Written by  Chitakone Arounlangsy   On January 2007, Apple Inc. patented the iPhone design which set forth subsequent litigation based on alleged utility and design patent infringement. http://fortune.com/2015/12/05/samsung-apple-timeline-settlement/.  Apple Inc. sued Samsung Electronics Co., on April 2011, for alleged infringement of patents based on user interface, and the Galaxy S and Infuse phones’ similarity in appearance to Apple’s iPhone line. Id. Apple Inc.’s lawsuit has caught the attention of the United States Supreme Court, and the appeal from Samsung has been officially put on hold while SCOTUS examines the merits of the case. http://www.macobserver.com/tmo/article/apple-v-samsung-damages-retrial-officially-on-hold Samsung was ordered to pay $548 million in damages last year, which was the basis of the appeal. http://www.macobserver.com/tmo/article/apple-v-samsung-damages-retrial-officially-on-hold. Apple Inc. filed suit on April 2011, alleging that Samsung infringed upon its D618,677, D593,087, D504,889, and US 7,469,381 patents. Apple, Inc. v. Samsung Elecs. Co., No. 11-cv-1846, 2011 U.S. Dist. LEXIS 139049 (N.D. Cal. Dec. 2, 2011).  Apple Inc. requested a preliminary injunction against Samsung’s Galaxy

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US Trademark Office Ordered to Respond to Petition from the Federal Circuit Regarding Disparaging and Scandalous Marks

 Written By Chitakone Arounlangsy The Federal Circuit, on March 15, 2016, ordered the USPTO to respond to a petition which asserted that the USPTO was ignoring the Federal Circuit’s ruling in December 2015 involving disparaging or scandalous marks.  In In re Tam, an Asian-American rock band’s application for the trademark “The Slants” was denied under 15 U.S.C. § 1056 of Section 2(a) of the 1946 Lanham Act. In re Tam, 808 F.3d 1321 (Fed. Cir. 2015). The TTAB found that the proposed mark was disparaging to the Asian-American community. Id. 15 U.S.C. § 1052, involves marks that consist of or comprise of immoral or scandalous matter, or matter which may disparage persons, institutions, beliefs, or national symbols, or bring them into contempt or disrepute. 15 U.S.C. § 1052 (1946). In 2014, the trademark for the Washington Redskins was canceled by the TTAB, for being disparaging to the Native American community. Pro-Football, Inc. v. Blackhorse, 62 F. Supp. 3d 498 (E.D. Va.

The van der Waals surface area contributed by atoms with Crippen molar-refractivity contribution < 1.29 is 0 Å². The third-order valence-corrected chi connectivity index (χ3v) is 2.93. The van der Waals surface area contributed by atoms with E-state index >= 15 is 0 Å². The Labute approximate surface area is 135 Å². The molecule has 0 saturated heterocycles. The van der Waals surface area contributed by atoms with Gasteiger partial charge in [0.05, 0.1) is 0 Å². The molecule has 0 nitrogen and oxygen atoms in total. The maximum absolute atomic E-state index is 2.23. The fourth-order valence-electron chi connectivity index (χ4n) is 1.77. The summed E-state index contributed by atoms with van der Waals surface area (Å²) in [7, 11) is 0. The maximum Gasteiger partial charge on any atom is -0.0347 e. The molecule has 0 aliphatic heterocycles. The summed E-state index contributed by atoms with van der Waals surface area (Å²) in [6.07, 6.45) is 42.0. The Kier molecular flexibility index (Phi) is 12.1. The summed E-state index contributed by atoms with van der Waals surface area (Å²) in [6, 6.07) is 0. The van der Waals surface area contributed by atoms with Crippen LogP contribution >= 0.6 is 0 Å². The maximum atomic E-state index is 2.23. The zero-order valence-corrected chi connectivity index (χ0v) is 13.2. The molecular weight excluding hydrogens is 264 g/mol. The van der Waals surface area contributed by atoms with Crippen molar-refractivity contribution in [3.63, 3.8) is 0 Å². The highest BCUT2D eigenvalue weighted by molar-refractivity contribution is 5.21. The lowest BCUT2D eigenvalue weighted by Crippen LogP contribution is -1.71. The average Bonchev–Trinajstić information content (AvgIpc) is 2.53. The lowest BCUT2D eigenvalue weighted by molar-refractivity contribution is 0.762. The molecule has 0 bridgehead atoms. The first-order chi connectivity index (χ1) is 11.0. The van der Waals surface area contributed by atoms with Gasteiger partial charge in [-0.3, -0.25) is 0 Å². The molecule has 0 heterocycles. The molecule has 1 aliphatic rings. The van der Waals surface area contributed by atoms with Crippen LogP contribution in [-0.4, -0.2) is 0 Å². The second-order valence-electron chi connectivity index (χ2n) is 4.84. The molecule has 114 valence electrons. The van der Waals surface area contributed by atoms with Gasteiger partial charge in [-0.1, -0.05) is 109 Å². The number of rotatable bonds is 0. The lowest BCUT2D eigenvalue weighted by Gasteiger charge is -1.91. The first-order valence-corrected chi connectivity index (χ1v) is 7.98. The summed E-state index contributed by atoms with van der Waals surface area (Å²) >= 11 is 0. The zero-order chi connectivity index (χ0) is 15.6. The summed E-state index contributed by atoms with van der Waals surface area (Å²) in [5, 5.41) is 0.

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Are 102, 6th Paragraph and 102, 2nd Paragraph the New 101 in Patent Eligibility? Williamson v. Citrix Online Makes One Wonder: Part 2 of a 2 Part Series – Possible Strategies

Are 102, 6th Paragraph and 102, 2nd Paragraph the New 101 in Patent Eligibility?  Williamson v. Citrix Online Makes One Wonder:  Part 2 of a 2 Part Series – Possible Strategies By Michael Stein, Stein IP LLC   This is part 2 of a 2 part series addressing the growing use of 112, 6th and 2nd paragraphs to invalidate claims in the USPTO and the courts, and what the standards are for implementation and application of these sections of 35 USC.  Part 2 explores possible strategies to minimize the impact of 112, 6th and 2nd paragraph, and likely assist in avoiding 101 rejections as well.   So, what is a patent attorney to do when faced with the difficult task of preparing a new patent application, whether from scratch or based upon foreign priority, and hopes to avoid either having limitations interpreted as being means plus function limitations under 112, 6th paragraph or being declared indefinite under 112, 2nd paragraph

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Are 102, 6th Paragraph and 102, 2nd Paragraph the New 101 in Patent Eligibility?